Applications & OS News
Informatica Eyes $1 Billion Subscription ARR In 2022
Just months after its successful IPO, the data management tech developer reported 32 percent growth in subscription annual recurring revenue in the recently completed fourth quarter of 2021, including 40 percent growth in cloud ARR.
Informatica is aiming to reach $1 billion in subscription annualized recurring revenue (ARR) in 2022, a milestone for cloud software developers.
The $1 billion subscription ARR forecast was part of Informatica’s preview of its Wednesday report of its 2021 fourth-quarter and full-year financial results – the company’s first since the enterprise data management platform vendor went public Oct. 27.
“This is going to be a milestone year for us,” said Informatica CEO Amit Walia (pictured) in an interview with CRN on Tuesday in a preview of the financial report. “This is the year subscription annual recurring revenue will be $1 billion. There are a handful of billion-dollar ARR subscription companies across the globe. That’s where we will be by the end of this year.”
Informatica develops a number of software products for data integration, data governance, data quality and master data management. Informatica’s Intelligent Data Management Cloud, which combines many of those capabilities in a single cloud platform, has become the company’s flagship offering.
Previously a public company, Informatica, based in Redwood City, Calif., was acquired and taken private in 2015 by the Canadian Pension Plan Investment Board and private equity firm Permira in a $5.3 billion deal.
The October IPO, in which 29 million shares were sold, made Informatica a publicly traded company once again. The $841 million in IPO proceeds went toward paying down the company’s debt.
Walia said that Informatica, which was founded in 1993, essentially re-created itself during the six years it was privately held and developed many of the products that make up its data management portfolio today and account for 85 percent of revenue.
“All of our products are the leaders in the markets they compete in,” the CEO said, citing Gartner Magic Quadrant reports and other sources.
Walia said the IPO has little impact on the company’s operations and go-to-market strategy. He said the company has strong cash flow and the reduced debt “gives us more freedom to execute.”
Informatica reported its complete financial results for all of 2021 and the fourth quarter Wednesday. The company said that in the fourth quarter (ended Dec. 31, 2021) Informatica reported revenue of $406.7 million, up 8 percent from the fourth quarter of 2020. For all of 2021 the big data company reported revenue of $1.4 billion, up 9 percent year over year from 2020.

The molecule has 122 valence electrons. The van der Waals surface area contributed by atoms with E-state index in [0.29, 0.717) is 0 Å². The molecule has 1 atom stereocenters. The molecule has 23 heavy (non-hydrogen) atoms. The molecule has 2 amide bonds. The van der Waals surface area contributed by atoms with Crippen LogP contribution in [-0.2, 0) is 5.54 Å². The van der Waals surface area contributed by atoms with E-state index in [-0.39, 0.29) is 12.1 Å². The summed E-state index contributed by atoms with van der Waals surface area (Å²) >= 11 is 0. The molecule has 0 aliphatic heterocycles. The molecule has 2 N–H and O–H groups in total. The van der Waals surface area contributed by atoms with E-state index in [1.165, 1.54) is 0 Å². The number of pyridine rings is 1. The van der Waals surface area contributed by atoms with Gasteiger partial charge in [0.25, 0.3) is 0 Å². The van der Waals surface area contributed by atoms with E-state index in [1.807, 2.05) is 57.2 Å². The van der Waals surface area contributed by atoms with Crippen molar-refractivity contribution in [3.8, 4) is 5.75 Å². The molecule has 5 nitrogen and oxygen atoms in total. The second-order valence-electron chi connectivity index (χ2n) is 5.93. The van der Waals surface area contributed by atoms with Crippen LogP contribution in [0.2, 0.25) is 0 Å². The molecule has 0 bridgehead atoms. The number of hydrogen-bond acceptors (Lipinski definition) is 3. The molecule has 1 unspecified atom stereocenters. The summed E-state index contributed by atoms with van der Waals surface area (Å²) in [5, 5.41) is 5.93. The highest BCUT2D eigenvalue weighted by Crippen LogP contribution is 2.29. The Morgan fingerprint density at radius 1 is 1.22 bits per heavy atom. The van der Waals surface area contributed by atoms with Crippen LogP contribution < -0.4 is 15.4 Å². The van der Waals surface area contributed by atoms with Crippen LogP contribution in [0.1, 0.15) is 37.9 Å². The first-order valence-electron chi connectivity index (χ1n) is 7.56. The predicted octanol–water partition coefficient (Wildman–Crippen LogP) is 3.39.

Informatica shares closed Wednesday at $28.15, up 67 cents (2.44 percent) for the day.
The company reported that as of the end of 2021 it had 1,660 customers that spend more than $100,000 in subscription ARR, up 22 percent year over year.
Informatica has completed a transition to selling its software on a subscription basis. In the fourth quarter subscription ARR was up 32 percent year over year to $802 million. And cloud ARR grew 40 percent year over year to $317 million.
Informatica is forecasting that for all of 2022 total revenue will be in the range of $1.585 billion to $1.605 billion, representing approximately 10 percent growth at the midpoint of the range.
Subscription ARR is expected to be in the range of $990 million to $1.01 billion, a gain of approximately 25 percent year over year, according to the company. Cloud ARR is expected to grow approximately 40 percent to between $438 million and $448 million.
Walia said that customers are buying Informatica’s data management software primarily for four use cases: modern data analytics; data governance and privacy; gaining a 360-degree view of customers, suppliers and other aspects of a business; and initiatives to integrate and automate applications and workloads using a data management platform.
A major driver of customer adoption of Informatica’s technology is what Walia calls the “fragmentation of the data landscape” – data that is increasingly distributed across cloud and on-premises applications, databases and other systems. Disbursed data increases the complexity of data management and governance, the CEO said, and makes it difficult to leverage data for competitive gain.
Informatica sells its software for use in on-premises and in private, hybrid and public cloud implementations. While the company takes a “cloud-first” approach to sales, Walia said many large enterprise customers operate hybrid cloud IT systems.
Informatica works with global systems integrators, cloud service providers and channel resellers, the latter internationally and to reach customers in specific vertical industries and the public sector. “Across the board we have invested very heavily in the partner ecosystem,” Walia said.
The company also has stepped up its partnerships with other software developers, including recently expanding an alliance with Databricks to integrate Informatica’s data management software with the Databricks Lakehouse Platform. Informatica also recently expanded a strategic partnership with Google Cloud, including launching a joint cloud migration program to help customers move on-premises data warehouse systems to Google BigQuery.